I headed over the Norwegian border into Russia today to visit the incredibly depressing town of Nikel, site of one of Europe’s most polluted areas. The town is filled with Soviet-style apartment blocks, sad people, feral dogs, and empty streets. All life revolves around the giant Nickel plant, which constantly pumps out a steady plume of toxic sulfur dioxide. After fifteen minutes, I could feel the particles in my lungs, and I wondered how residents could spend a whole lifetime here, particularly with winters that are marked by months of darkness. Many die young. Most days the pollution blows south, creating a barren landscape for miles on end. Occasionally the wind shifts and the smoke blows north, into Norway, who have offered the Russians 300 million Kr to clean up the area. The plant’s owners, Norlisk Nickel (formerly run by Mikhail Prokhorov and how he made his billions), have continuously turned down such offers.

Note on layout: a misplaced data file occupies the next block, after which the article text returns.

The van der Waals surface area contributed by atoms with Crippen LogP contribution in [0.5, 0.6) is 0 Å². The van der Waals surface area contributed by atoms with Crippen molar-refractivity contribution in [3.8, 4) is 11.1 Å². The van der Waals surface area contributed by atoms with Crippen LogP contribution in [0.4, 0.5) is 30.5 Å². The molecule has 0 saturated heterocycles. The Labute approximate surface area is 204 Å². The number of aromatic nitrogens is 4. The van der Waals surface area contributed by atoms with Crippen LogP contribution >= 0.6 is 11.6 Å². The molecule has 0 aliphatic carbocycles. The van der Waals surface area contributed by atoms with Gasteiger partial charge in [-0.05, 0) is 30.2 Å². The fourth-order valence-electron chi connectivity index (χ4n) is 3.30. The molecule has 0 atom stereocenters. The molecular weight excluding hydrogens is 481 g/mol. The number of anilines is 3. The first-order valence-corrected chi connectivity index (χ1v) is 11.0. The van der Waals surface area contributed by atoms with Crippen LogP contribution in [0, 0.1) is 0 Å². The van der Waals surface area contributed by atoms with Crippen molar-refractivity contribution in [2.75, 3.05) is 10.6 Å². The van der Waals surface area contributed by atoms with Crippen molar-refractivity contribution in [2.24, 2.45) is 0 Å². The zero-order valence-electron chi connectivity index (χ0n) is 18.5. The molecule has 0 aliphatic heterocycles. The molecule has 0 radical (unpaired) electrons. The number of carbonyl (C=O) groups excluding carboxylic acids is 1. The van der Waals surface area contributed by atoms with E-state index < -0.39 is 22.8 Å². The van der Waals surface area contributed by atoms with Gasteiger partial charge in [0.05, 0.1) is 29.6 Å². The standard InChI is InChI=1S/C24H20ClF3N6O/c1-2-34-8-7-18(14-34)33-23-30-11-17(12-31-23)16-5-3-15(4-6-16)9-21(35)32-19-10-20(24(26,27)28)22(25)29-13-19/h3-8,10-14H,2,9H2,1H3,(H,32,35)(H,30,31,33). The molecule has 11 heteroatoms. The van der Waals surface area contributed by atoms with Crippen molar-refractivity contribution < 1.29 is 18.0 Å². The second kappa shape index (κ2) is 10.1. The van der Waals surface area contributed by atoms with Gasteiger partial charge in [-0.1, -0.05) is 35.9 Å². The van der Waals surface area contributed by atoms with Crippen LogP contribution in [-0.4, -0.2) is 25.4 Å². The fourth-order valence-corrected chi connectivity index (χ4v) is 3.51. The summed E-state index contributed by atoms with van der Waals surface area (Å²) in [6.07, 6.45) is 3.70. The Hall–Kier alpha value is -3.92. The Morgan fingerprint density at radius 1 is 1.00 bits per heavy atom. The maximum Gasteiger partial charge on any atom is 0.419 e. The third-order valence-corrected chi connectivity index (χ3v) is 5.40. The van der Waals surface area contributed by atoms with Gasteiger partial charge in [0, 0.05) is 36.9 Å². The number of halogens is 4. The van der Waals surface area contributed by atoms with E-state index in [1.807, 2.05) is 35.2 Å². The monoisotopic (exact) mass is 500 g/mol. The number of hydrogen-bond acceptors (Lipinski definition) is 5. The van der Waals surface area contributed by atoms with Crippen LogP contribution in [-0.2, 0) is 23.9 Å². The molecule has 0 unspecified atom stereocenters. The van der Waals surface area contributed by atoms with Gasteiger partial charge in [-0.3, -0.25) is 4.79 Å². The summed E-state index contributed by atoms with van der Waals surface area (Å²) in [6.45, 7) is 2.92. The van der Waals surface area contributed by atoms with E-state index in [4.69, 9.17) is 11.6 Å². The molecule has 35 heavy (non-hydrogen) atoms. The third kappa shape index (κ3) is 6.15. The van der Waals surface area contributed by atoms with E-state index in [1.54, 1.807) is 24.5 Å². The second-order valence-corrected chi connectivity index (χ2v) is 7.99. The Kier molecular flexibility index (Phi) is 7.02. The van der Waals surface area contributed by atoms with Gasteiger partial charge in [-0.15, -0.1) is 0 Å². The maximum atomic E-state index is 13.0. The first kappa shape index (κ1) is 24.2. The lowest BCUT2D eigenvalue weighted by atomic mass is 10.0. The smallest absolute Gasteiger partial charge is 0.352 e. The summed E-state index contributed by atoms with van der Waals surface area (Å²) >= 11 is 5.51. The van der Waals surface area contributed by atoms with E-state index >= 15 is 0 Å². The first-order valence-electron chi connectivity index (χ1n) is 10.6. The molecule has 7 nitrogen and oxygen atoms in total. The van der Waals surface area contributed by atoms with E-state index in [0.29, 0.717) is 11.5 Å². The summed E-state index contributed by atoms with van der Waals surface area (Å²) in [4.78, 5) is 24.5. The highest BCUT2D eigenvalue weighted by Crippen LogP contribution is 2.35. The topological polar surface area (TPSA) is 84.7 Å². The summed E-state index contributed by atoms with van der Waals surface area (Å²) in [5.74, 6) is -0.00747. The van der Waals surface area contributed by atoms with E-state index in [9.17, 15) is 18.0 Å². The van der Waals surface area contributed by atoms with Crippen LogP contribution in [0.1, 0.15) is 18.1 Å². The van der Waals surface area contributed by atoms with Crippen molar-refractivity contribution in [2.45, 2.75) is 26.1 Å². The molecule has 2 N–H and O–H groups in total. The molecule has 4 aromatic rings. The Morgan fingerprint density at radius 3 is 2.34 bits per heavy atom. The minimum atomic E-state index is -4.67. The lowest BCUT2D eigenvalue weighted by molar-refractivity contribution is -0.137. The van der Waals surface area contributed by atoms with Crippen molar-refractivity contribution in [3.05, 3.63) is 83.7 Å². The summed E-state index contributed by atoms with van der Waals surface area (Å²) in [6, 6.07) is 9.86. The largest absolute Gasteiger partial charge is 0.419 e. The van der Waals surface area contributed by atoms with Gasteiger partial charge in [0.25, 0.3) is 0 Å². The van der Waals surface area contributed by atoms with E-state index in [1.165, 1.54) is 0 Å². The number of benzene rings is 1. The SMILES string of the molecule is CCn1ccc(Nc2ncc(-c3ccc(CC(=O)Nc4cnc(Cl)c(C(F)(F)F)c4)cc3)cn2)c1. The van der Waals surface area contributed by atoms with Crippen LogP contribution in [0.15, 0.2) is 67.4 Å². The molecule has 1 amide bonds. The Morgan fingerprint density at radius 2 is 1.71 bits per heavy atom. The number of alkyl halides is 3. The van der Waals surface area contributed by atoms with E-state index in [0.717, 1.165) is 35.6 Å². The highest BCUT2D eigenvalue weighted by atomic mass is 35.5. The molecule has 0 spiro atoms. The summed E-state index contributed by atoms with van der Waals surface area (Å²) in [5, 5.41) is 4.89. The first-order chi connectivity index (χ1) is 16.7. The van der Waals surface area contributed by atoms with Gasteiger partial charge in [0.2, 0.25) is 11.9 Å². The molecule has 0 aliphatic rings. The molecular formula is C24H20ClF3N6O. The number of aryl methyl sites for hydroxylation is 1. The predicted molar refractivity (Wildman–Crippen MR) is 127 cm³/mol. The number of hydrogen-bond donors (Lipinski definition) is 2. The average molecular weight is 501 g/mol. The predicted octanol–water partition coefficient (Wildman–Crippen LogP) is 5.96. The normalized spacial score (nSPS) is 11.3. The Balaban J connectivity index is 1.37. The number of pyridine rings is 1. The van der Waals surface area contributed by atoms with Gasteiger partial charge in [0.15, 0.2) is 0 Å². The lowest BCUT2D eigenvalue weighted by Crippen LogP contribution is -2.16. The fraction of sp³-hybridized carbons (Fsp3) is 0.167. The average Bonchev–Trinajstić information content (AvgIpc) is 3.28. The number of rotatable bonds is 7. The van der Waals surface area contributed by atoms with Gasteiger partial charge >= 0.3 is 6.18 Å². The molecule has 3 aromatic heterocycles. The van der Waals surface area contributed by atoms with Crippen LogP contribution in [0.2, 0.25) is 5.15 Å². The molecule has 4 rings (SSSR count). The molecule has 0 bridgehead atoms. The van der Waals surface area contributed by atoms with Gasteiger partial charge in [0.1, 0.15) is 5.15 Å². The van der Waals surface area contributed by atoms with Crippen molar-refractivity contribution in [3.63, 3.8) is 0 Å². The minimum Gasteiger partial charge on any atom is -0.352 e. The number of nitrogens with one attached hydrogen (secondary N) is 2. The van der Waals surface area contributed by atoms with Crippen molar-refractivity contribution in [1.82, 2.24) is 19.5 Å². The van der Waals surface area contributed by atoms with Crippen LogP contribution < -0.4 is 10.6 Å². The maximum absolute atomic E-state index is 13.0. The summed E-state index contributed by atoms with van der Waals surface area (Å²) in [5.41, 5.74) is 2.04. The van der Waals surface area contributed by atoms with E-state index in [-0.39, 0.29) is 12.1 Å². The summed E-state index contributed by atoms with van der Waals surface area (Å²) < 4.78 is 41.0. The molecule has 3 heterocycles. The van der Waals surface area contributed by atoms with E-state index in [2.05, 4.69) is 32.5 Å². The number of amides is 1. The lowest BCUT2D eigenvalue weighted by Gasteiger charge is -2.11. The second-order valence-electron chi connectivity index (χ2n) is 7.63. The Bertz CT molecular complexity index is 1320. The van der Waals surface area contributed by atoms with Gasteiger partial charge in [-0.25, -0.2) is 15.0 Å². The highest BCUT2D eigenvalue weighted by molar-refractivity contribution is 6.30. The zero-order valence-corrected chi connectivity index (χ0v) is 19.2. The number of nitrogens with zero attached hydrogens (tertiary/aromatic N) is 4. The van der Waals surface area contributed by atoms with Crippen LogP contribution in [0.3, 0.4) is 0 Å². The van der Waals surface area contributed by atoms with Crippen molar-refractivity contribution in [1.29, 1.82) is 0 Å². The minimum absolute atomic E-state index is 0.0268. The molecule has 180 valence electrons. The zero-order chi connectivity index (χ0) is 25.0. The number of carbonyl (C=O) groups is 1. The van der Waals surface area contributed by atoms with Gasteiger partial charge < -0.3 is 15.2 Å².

Norlisk also owns Stillwater Mining, based in Billings, MT, which made me realize that in many ways Nickel reminded me of Butte, MT, near where where my first book too place. In both towns, I was struck with the same sense of disbelief how we could be so narrow-minded as to bring our surroundings to the brink of total destruction, but I also noticed in the citizens of Nikel the same admirable resolution as their Montana counterparts—a noble stubbornness and will to survive when all else has failed.
(Photo credits: Jason Koxvold and H.H. Huse)